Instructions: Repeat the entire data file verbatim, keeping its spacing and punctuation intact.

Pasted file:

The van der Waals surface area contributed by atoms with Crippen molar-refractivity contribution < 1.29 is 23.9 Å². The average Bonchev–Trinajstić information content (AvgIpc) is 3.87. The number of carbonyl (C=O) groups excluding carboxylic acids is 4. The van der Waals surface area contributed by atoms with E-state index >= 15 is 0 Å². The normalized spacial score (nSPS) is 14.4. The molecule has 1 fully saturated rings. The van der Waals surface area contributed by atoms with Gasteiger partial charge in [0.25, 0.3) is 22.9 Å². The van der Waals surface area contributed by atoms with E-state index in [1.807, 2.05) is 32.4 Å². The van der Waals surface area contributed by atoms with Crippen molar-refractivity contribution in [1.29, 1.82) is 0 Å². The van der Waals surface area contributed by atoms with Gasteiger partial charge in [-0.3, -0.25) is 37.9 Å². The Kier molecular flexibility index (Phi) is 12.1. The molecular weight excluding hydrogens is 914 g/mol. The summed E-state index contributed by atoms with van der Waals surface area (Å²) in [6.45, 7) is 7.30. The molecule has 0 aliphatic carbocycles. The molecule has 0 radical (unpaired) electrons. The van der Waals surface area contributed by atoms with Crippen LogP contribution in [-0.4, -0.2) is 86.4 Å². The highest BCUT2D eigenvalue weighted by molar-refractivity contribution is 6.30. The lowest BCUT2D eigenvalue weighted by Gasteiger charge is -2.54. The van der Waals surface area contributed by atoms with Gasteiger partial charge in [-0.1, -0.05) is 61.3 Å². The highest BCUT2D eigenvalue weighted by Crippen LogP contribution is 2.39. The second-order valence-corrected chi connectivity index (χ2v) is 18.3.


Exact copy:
The van der Waals surface area contributed by atoms with Crippen molar-refractivity contribution < 1.29 is 23.9 Å². The average Bonchev–Trinajstić information content (AvgIpc) is 3.87. The number of carbonyl (C=O) groups excluding carboxylic acids is 4. The van der Waals surface area contributed by atoms with E-state index >= 15 is 0 Å². The normalized spacial score (nSPS) is 14.4. The molecule has 1 fully saturated rings. The van der Waals surface area contributed by atoms with Gasteiger partial charge in [0.25, 0.3) is 22.9 Å². The van der Waals surface area contributed by atoms with E-state index in [1.807, 2.05) is 32.4 Å². The van der Waals surface area contributed by atoms with Crippen molar-refractivity contribution in [1.29, 1.82) is 0 Å². The van der Waals surface area contributed by atoms with Gasteiger partial charge in [-0.3, -0.25) is 37.9 Å². The Kier molecular flexibility index (Phi) is 12.1. The molecular weight excluding hydrogens is 914 g/mol. The summed E-state index contributed by atoms with van der Waals surface area (Å²) in [6.45, 7) is 7.30. The molecule has 0 aliphatic carbocycles. The molecule has 0 radical (unpaired) electrons. The van der Waals surface area contributed by atoms with Crippen LogP contribution in [-0.4, -0.2) is 86.4 Å². The highest BCUT2D eigenvalue weighted by molar-refractivity contribution is 6.30. The lowest BCUT2D eigenvalue weighted by Gasteiger charge is -2.54. The van der Waals surface area contributed by atoms with Gasteiger partial charge in [-0.1, -0.05) is 61.3 Å². The highest BCUT2D eigenvalue weighted by Crippen LogP contribution is 2.39. The second-order valence-corrected chi connectivity index (χ2v) is 18.3.